Hughes accesses the universal — how all of us love and dream and laugh and cry — by staying faithful to the particulars of his characters and their way of life. With this book the young poet from Joplin, Mo. Such a guide is still useful to readers and writers today. Perhaps now more than ever. Home Page World U.
House of night book 4
In Not without Laughter, Langston Hughes, the great early twentieth century American novelist, poet and playwright, presents the story of Sandy Rogers, a young black boy in the early s growing up in the Midwest. Hughes aims to tell the story of black American life in the mid-west within two generations following slavery. He sets the story in Stanton, Kansas and focuses on the relations between blacks and whites, the tensions between different philosophies of living with oppression, the subtle and not-so-subtle racist social norms of Midwestern white society, poverty, religion and the possibility of a black person improving his or her position within a white society.
Sandy is a young boy when the story begins. He lives with his mother, Annjee, his aunt Harriet and his grandmother Aunt Hager. His father, Jimboy, travels the country working odd jobs and rarely writing home. His other aunt, Tempy, has married into black high-society that attempts to imitate whites to becomes acceptable to white society.
In part due to a lack of education and in part due to direct discrimination against blacks, Sandy's family is very poor.
Aunt Hager is the family matriarch. She is a seriously religious Christian who tries to keep the family in church and well-behaved. She remembers being a slave as a little girl, but her general attitude towards white society is that oppressed is to be endured with love for the neighbor and prayer and forgiveness for the oppressor.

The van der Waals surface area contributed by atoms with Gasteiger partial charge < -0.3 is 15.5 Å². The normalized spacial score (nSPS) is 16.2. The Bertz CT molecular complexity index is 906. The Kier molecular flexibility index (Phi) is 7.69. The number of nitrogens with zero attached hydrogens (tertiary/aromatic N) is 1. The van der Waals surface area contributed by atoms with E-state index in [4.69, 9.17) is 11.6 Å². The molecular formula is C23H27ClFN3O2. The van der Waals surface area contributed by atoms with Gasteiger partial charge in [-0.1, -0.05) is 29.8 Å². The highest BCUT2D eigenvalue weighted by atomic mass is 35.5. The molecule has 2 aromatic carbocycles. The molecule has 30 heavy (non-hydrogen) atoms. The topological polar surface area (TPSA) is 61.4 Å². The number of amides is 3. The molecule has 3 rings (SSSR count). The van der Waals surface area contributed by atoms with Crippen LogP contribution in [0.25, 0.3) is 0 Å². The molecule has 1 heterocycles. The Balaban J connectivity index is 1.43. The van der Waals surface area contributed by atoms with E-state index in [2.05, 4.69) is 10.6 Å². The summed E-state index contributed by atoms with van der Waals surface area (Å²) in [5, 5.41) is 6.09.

She is also largely responsible for raising Sandy, particularly after Annjee leaves to be with Jimboy.
Sandy's Aunt Harriett leaves home after a conflict with Aunt Hager and becomes a prostitute, while Tempy will hardly give her family the time of day.
Aunt Hager is determined to raise Sandy right and keeps him employed and in school. She pushes Sandy to dream big for himself despite the odds against him and wants him to become a "great man". Tempy is embarrassed by her lower-class black past and has removed all of her "dialect" and goes to the Episcopal Church with her husband.
She discourages Sandy from getting in trouble and keeps him in high school. The large number of books in her house gives Sandy the opportunity to read, and he quickly acquires a habit of constantly reading.
The books he reads expand his mind and lead him to ask big questions about religion, morality and race relations.
Sandy saves up money to continue his education, but Annjee wants him to keep his job as a bell-boy and make a living. About that time, Harriett has made her way out of darker places and has utilized her natural beauty and singing talent to become a regional blues singing star. When Sandy and Annjee go to see her in Chicago, Harriett berates Annjee for discouraging Sandy's education and reminds her of Aunt Hager's dreams for him.
When Annjee relents, Harriett commits to funding Sandy's education. Read more from the Study Guide. Browse all BookRags Study Guides. All rights reserved. Toggle navigation. Sign Up. Sign In. Get Not Without Laughter from Amazon.
View the Study Pack. View the Lesson Plans. Plot Summary. Chapters , Storm, Conversation, Jimboy's Letter. Chapters , Thursday Afternoon, Guitar, Work. Chapters , White Folks, Dance, Carnival. Chapters , Punishment, School, Hard Winter.
Chapters , Christmas, Return, One by One. Chapters , Chicago, Elevator, Princess of the Blues. Free Quiz. Topics for Discussion. Print Word PDF. This section contains words approx. Themes Style Quotes. View a FREE sample. More summaries and resources for teaching or studying Not Without Laughter.